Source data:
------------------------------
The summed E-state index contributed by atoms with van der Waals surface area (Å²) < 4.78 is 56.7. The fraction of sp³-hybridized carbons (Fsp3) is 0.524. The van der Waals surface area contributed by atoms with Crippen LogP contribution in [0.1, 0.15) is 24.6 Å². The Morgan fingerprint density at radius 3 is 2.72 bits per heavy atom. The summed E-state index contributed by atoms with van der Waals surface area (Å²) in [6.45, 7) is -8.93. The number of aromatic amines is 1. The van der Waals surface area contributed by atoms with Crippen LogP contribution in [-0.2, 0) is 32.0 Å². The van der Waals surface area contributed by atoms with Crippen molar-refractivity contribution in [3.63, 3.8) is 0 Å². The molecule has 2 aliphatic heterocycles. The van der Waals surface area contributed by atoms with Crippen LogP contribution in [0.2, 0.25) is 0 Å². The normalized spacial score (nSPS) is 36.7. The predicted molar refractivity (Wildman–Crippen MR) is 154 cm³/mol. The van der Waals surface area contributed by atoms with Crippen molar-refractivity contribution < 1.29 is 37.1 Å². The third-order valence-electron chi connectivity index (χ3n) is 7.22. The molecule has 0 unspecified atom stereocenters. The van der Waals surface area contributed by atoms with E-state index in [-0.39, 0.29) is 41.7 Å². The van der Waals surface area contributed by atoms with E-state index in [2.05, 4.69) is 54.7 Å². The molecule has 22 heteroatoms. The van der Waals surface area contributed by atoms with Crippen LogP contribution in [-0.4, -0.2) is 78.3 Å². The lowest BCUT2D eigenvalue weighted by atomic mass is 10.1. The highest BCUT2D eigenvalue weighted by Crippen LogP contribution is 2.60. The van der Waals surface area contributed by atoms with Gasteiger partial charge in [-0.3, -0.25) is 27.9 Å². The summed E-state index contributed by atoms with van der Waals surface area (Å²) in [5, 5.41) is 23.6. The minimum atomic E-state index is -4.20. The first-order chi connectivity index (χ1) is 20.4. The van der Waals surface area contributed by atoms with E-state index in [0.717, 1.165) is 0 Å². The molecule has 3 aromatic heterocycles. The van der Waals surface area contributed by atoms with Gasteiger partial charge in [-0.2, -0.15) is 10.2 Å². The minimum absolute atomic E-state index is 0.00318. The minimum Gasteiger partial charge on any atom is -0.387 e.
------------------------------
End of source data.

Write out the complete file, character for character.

The summed E-state index contributed by atoms with van der Waals surface area (Å²) < 4.78 is 56.7. The fraction of sp³-hybridized carbons (Fsp3) is 0.524. The van der Waals surface area contributed by atoms with Crippen LogP contribution in [0.1, 0.15) is 24.6 Å². The Morgan fingerprint density at radius 3 is 2.72 bits per heavy atom. The summed E-state index contributed by atoms with van der Waals surface area (Å²) in [6.45, 7) is -8.93. The number of aromatic amines is 1. The van der Waals surface area contributed by atoms with Crippen LogP contribution in [-0.2, 0) is 32.0 Å². The van der Waals surface area contributed by atoms with Crippen molar-refractivity contribution in [3.63, 3.8) is 0 Å². The molecule has 2 aliphatic heterocycles. The van der Waals surface area contributed by atoms with Crippen LogP contribution in [0.2, 0.25) is 0 Å². The normalized spacial score (nSPS) is 36.7. The predicted molar refractivity (Wildman–Crippen MR) is 154 cm³/mol. The van der Waals surface area contributed by atoms with Crippen molar-refractivity contribution < 1.29 is 37.1 Å². The third-order valence-electron chi connectivity index (χ3n) is 7.22. The molecule has 0 unspecified atom stereocenters. The van der Waals surface area contributed by atoms with E-state index in [-0.39, 0.29) is 41.7 Å². The van der Waals surface area contributed by atoms with E-state index in [2.05, 4.69) is 54.7 Å². The molecule has 22 heteroatoms. The van der Waals surface area contributed by atoms with Crippen LogP contribution in [-0.4, -0.2) is 78.3 Å². The lowest BCUT2D eigenvalue weighted by atomic mass is 10.1. The highest BCUT2D eigenvalue weighted by Crippen LogP contribution is 2.60. The van der Waals surface area contributed by atoms with Gasteiger partial charge in [-0.3, -0.25) is 27.9 Å². The summed E-state index contributed by atoms with van der Waals surface area (Å²) in [5, 5.41) is 23.6. The minimum atomic E-state index is -4.20. The first-order chi connectivity index (χ1) is 20.4. The van der Waals surface area contributed by atoms with E-state index in [0.717, 1.165) is 0 Å². The molecule has 3 aromatic heterocycles. The van der Waals surface area contributed by atoms with Gasteiger partial charge in [-0.2, -0.15) is 10.2 Å². The minimum absolute atomic E-state index is 0.00318. The minimum Gasteiger partial charge on any atom is -0.387 e.